Structure: Sticks Stones and Thermoclines
Written by James Athey - Team Experience Outdoors   
Monday, 04 June 2007 10:37

The so called intellectuals in the literary world have lost a lot of respect in my eyes today. Not a single dictionary that I resourced had a reference to fishing in it’s definition of the word “structure”. Looking to the sanity of the fishing world, I checked some fishing dictionaries and got mostly references to changes in the bottom contour. A few expanded their definitions to include vegetation in the form of  weeds and tree stumps and the really forward thinkers went farther yet to also include manmade features like bridges and sunken vessels. I’d like to attempt to expand on the definition of structure as it applies to fishing even further to include the water itself. No I haven’t bumped my head again, well not yet today anyways.

Structure: (n) Any physical feature that affects the movement and behavior of fish.


This definition allows us to discuss physical features that aren’t permanent objects, or for that matter aren’t even objects at all. There are physical features in the water itself that, without a doubt, affect the movement and behavior of fish. Temperature breaks and color lines are physical features that  are often overlooked when structure is discussed.

Image Changes in the color and clarity of the water can be caused by such things as wave action kicking up sediment from the bottom, rain run off, and especially streams or rivers flowing into other streams or rivers or lakes. The result is a color line commonly referred to as a mud-line. Even though the mud line isn’t a barrier to physically direct fish movement, it does just that. To understand how, you have to think in terms of the food chain which is what every fish I have ever caught was doing at the time of their demise. The colored water is not only rich in nutrition for the forage fish, it also provides a perfect ambush along the break. Any fish swimming along in the stained or muddy water is limited in visibility and might not see the hungry predators waiting to snap them up when they cross over into the clear water. Temperature can also play a factor in the off colored waters fish attraction as it is often warmer water and so the best fishing might be on the muddy side of the break, a little experimentation will help determine which side of a color line will be most productive for the species you are targeting. Often crossing from one side to the other will trigger strikes. In stained or muddy water, bigger is often better when it comes to bait selection. Rattles or other noise makers are helpful in a fish successfully making contact with your lure. I opt for gold or copper finishes over silver or chrome. Glows are good and chartreuse is go to color in muddy water. Slow down a little in your presentation. This will give the fish more time to lock in on your offering. Several species of fish will congregate around the mouth of their natal river long before the urge to spawn sends them upstream. They will spend a lot of time feeding in the “mud” so don’t disregard it as a place to start your search for those species at any time of the season.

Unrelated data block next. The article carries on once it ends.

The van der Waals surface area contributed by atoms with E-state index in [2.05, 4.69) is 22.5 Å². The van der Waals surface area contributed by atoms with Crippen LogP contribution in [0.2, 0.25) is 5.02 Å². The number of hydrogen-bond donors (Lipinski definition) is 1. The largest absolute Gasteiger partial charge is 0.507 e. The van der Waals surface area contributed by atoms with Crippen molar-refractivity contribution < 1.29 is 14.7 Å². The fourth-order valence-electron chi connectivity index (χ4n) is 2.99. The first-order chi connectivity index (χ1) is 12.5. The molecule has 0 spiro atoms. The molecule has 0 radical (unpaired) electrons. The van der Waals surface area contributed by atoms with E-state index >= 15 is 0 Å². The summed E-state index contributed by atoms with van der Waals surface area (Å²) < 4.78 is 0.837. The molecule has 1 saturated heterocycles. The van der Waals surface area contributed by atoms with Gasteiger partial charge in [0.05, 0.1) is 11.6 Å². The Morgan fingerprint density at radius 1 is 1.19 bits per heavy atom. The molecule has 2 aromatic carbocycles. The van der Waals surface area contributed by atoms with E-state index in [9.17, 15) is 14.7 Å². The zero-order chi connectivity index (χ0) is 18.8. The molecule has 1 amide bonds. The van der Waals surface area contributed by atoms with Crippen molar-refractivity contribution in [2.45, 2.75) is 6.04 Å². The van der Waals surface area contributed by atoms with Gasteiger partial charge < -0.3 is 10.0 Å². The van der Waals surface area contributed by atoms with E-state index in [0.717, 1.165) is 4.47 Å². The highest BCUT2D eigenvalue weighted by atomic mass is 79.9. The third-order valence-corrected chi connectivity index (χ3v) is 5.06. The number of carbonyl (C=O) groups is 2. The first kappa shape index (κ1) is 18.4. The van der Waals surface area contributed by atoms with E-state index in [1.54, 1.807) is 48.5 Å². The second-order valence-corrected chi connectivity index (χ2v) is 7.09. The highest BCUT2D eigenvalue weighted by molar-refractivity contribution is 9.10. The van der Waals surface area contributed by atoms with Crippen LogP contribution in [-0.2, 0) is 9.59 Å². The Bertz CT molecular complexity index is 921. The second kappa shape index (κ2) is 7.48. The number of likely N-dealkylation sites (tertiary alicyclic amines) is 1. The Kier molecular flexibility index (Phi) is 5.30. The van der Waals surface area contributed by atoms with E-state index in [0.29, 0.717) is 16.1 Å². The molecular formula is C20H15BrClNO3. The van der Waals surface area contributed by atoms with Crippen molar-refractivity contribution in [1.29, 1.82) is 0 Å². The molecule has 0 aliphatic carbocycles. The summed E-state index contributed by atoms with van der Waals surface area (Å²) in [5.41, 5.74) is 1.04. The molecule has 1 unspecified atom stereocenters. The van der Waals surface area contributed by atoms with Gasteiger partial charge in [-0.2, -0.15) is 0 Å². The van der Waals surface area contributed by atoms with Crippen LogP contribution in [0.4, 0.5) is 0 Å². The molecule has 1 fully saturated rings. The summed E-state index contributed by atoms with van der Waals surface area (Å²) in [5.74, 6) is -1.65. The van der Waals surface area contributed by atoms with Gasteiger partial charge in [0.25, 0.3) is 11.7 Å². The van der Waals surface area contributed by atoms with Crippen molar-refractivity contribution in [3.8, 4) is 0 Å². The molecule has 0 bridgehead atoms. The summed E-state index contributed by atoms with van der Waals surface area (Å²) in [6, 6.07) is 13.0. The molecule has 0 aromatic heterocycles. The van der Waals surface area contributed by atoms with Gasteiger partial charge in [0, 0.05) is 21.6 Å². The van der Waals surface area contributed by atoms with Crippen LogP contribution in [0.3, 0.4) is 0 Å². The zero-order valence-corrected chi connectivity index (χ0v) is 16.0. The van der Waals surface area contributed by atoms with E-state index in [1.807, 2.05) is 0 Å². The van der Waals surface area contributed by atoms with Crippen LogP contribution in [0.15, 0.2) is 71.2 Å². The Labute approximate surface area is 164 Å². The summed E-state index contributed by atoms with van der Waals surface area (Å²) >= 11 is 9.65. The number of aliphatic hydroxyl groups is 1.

Image Temperature affects water density and the cold, denser water will usually settle to the bottom as a lake stratifies into different layers of temperature. These layers often have defined breaks between them where the temperature changes significantly.  These temperature breaks form the horizontal pieces of structure referred to as a thermocline. Once again you have to think in terms of the food chain to understand how thermoclines affect fish. At the bottom of the chain are zooplankton which are tossed about by the movement of the water. Along with dead insects from the surface, the zooplankton will settle through the warmer upper layers of water until they reach the thermocline. The cold water below the thermocline is denser and the tiny offerings drifting down from above will jam up and collect at this level of the water column. The forage fish come to feed on them and the predators are never far behind. On larger lakes and the oceans temperature breaks will manifest vertically as well and can be easily seen on the surface. These breaks are much like color breaks in that regard. As with the color break and thermocline, a little experimentation will tell you which side of the vertical break will be most productive. There is often current present at temperature breaks so speed and direction of troll can be big factors in your success.

Thermocline Diagram Note: The temperature through the mixed layer and deep water are fairly constant while it changes rapidly through the thermocline.

Finding a good break or color line is only part of the battle. Water structure like color and temperature breaks can be vast so it is important to try to find areas where they coincide with other pieces of structure such as where the thermocline intersects a drop off to deep water. Having found that but no fish, try to locate a third piece of structure such as a rock pile or hump in the area where the thermocline and drop off intersect. There is an old adage about structure which states that if you find good structure but no fish, there is probably better structure nearby.

Fish are cold blooded killers. Well cold blooded predators might be more “pc”. As with all cold blooded creatures, temperature plays a big role in their lives as does maximizing energy intake with minimal energy output. Whether you agree that temperature breaks and color lines should be officially considered structure or not, you can’t deny that they are physical features that affect the movement and behavior of fish and should not be overlooked as you set forth in search of the big ones.

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